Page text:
Today we sit down with Welsh author Riley J. Froud. She is going to share her inspiration, writing life and some of her work with us.
Please enjoy this installment of 20 Questions:
Q1) When did you first realize you wanted to be a writer?
I’m not sure I ever really knew, if I’m honest! Becoming a writer just sort of happened. I’ve always enjoyed writing and I remember writing stories as a child (once, much to the dismay of my grandmother, I wrote a story in ball-point pen all over the face of my doll. I was a peculiar child). I never really took it seriously though, until I met my husband and he pushed me to write more.
Q2) How long does it typically take you to write a book?
I’m quite a slow writer because I’m not very disciplined! I tend to work on my books only when the mood takes me, which is probably only 2-3 times a week. For that reason, it can take me years to fully write a book.
Q3) What is your work schedule like when you’re writing?
I’m not at all disciplined (with anything, really) so calling what I do a ‘schedule’ might be pushing it a bit! I write a little every single day, but I only tend to work on my books 2-3 times a week. For the rest of the time, I’m writing blog posts for my own blog and blog posts or articles for other people. When I finally sit down to work on my books though, I get fully immersed and suddenly it’s 2am and I’m jiggling up and down because I’m desperate for a wee.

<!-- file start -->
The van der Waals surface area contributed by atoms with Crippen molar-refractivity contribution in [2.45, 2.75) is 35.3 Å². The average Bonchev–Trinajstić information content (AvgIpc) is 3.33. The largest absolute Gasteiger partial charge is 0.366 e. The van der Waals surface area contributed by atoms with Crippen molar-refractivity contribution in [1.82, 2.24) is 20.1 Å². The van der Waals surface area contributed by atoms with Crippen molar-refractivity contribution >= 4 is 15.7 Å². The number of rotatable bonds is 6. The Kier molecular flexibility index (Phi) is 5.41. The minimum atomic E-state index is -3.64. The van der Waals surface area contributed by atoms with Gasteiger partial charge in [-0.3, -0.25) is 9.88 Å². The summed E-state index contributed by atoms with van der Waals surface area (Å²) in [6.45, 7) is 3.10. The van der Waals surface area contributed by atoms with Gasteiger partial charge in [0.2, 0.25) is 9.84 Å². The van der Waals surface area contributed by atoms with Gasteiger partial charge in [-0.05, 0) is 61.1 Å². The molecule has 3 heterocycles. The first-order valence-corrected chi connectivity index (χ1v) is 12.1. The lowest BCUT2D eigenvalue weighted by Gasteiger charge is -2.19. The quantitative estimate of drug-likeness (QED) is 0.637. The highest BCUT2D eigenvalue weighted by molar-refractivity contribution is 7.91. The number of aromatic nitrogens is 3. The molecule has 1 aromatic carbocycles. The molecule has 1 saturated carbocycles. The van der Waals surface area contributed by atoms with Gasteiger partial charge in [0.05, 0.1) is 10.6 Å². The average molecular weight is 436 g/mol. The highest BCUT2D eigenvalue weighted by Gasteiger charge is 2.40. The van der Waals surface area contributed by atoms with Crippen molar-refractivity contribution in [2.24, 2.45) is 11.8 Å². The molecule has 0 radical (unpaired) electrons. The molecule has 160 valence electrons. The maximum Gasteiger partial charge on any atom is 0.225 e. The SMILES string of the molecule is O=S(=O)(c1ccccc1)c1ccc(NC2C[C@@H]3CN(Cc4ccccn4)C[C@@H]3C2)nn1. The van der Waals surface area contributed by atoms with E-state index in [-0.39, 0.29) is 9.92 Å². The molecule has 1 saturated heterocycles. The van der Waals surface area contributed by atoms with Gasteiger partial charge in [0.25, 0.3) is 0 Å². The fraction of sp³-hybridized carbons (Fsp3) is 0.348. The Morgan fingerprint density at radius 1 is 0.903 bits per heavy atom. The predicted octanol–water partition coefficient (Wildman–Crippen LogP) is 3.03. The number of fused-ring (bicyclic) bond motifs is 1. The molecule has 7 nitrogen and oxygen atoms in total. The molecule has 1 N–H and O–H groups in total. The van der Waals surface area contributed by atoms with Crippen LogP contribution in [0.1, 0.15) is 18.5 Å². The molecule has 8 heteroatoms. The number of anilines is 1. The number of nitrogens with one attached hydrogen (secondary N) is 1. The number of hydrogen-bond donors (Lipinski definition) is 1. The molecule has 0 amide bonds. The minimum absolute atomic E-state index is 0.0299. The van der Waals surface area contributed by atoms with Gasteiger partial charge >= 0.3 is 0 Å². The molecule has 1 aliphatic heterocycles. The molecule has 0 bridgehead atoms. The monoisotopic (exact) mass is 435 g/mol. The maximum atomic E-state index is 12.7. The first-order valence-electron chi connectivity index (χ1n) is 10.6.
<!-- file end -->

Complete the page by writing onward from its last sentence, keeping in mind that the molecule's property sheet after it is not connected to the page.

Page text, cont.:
Q4) What would you say is your interesting writing quirk?
I have a tendency to talk about my characters as though they are real people. You might hear me say things like “you’ll never guess what happened to Mr. McCavity today,” in the same way that I would talk about my friends and family because to me, they are friends and family. Other writers will understand – I’m not completely off my rocker, I swear!
Q5) How are your books published? (traditional, indie, etc.)
I’ve self-published my books on Kindle through Amazon. When I first started writing, I held the rather old-fashioned view that you weren’t a true author unless you’ve been traditionally published. Self-publishing, I thought, was a vain concept and I figured that if a publisher didn’t think your work was good enough, then it probably wasn’t. I’ve changed a lot since then. I never ended up going down the traditional route and have never submitted my work to publishers. Instead, I came to realise that that’s not really what I want. I love to write and I love people reading my work, but traditional publishing is notorious for being closed, perhaps a little pretentious, and perhaps a little un-appreciating of their authors.
Self-publishing is tough too, what with so many books being released each day and having to do every little step of the process yourself. The hardest thing, for me, is self-promoting, but it all comes with experience and for me, self-publishing was the best path.
Q6) Where do you get your ideas for your books?
Everywhere! I run a small bar in France with my husband and we get some characters come in here. I get ideas from things I see and hear every single day and then I mush them altogether to come up with some kind of half-comprehensible story!
Q7) If you don’t mind sharing, when did you write your first book?
I can’t remember the first book I wrote, but the first book that I actually finished would be John Sharpe: No. 1,348. It was published in 2015.
Q8) What do you like to do when you’re not writing?
Reading, reading, and a bit more reading. Reading’s awesome.
Q9) What is your favorite book?